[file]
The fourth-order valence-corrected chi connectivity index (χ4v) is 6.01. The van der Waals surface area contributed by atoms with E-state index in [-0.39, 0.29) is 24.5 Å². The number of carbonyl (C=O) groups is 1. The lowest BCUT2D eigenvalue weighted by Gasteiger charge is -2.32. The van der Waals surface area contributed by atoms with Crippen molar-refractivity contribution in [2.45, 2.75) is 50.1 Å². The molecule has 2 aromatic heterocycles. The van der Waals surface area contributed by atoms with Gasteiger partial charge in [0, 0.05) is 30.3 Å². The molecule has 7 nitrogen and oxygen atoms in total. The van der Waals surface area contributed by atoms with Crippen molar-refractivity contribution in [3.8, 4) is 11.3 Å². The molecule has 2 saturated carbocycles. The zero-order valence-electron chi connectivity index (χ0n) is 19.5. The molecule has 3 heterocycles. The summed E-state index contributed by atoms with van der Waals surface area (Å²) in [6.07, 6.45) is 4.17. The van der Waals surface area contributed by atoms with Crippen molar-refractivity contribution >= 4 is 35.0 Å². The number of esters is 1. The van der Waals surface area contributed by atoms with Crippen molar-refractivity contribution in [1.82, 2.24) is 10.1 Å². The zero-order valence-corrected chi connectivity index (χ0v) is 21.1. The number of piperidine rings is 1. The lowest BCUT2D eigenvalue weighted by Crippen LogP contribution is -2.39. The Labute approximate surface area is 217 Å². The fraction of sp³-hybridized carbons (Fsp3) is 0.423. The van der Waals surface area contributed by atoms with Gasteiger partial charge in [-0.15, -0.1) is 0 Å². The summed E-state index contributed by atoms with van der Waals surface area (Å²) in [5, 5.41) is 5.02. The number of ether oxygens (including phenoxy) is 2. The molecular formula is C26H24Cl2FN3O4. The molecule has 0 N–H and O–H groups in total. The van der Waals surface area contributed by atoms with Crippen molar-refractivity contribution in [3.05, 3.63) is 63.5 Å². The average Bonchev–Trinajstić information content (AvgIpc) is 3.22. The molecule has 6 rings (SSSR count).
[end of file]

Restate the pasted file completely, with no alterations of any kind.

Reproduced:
The fourth-order valence-corrected chi connectivity index (χ4v) is 6.01. The van der Waals surface area contributed by atoms with E-state index in [-0.39, 0.29) is 24.5 Å². The number of carbonyl (C=O) groups is 1. The lowest BCUT2D eigenvalue weighted by Gasteiger charge is -2.32. The van der Waals surface area contributed by atoms with Crippen molar-refractivity contribution in [2.45, 2.75) is 50.1 Å². The molecule has 2 aromatic heterocycles. The van der Waals surface area contributed by atoms with Gasteiger partial charge in [0, 0.05) is 30.3 Å². The molecule has 7 nitrogen and oxygen atoms in total. The van der Waals surface area contributed by atoms with Crippen molar-refractivity contribution in [3.8, 4) is 11.3 Å². The molecule has 2 saturated carbocycles. The zero-order valence-electron chi connectivity index (χ0n) is 19.5. The molecule has 3 heterocycles. The summed E-state index contributed by atoms with van der Waals surface area (Å²) in [6.07, 6.45) is 4.17. The van der Waals surface area contributed by atoms with Crippen molar-refractivity contribution >= 4 is 35.0 Å². The number of esters is 1. The van der Waals surface area contributed by atoms with Crippen molar-refractivity contribution in [1.82, 2.24) is 10.1 Å². The zero-order valence-corrected chi connectivity index (χ0v) is 21.1. The number of piperidine rings is 1. The lowest BCUT2D eigenvalue weighted by Crippen LogP contribution is -2.39. The Labute approximate surface area is 217 Å². The fraction of sp³-hybridized carbons (Fsp3) is 0.423. The van der Waals surface area contributed by atoms with Gasteiger partial charge in [-0.15, -0.1) is 0 Å². The summed E-state index contributed by atoms with van der Waals surface area (Å²) in [5, 5.41) is 5.02. The number of ether oxygens (including phenoxy) is 2. The molecular formula is C26H24Cl2FN3O4. The molecule has 0 N–H and O–H groups in total. The van der Waals surface area contributed by atoms with Crippen molar-refractivity contribution in [3.05, 3.63) is 63.5 Å². The average Bonchev–Trinajstić information content (AvgIpc) is 3.22. The molecule has 6 rings (SSSR count).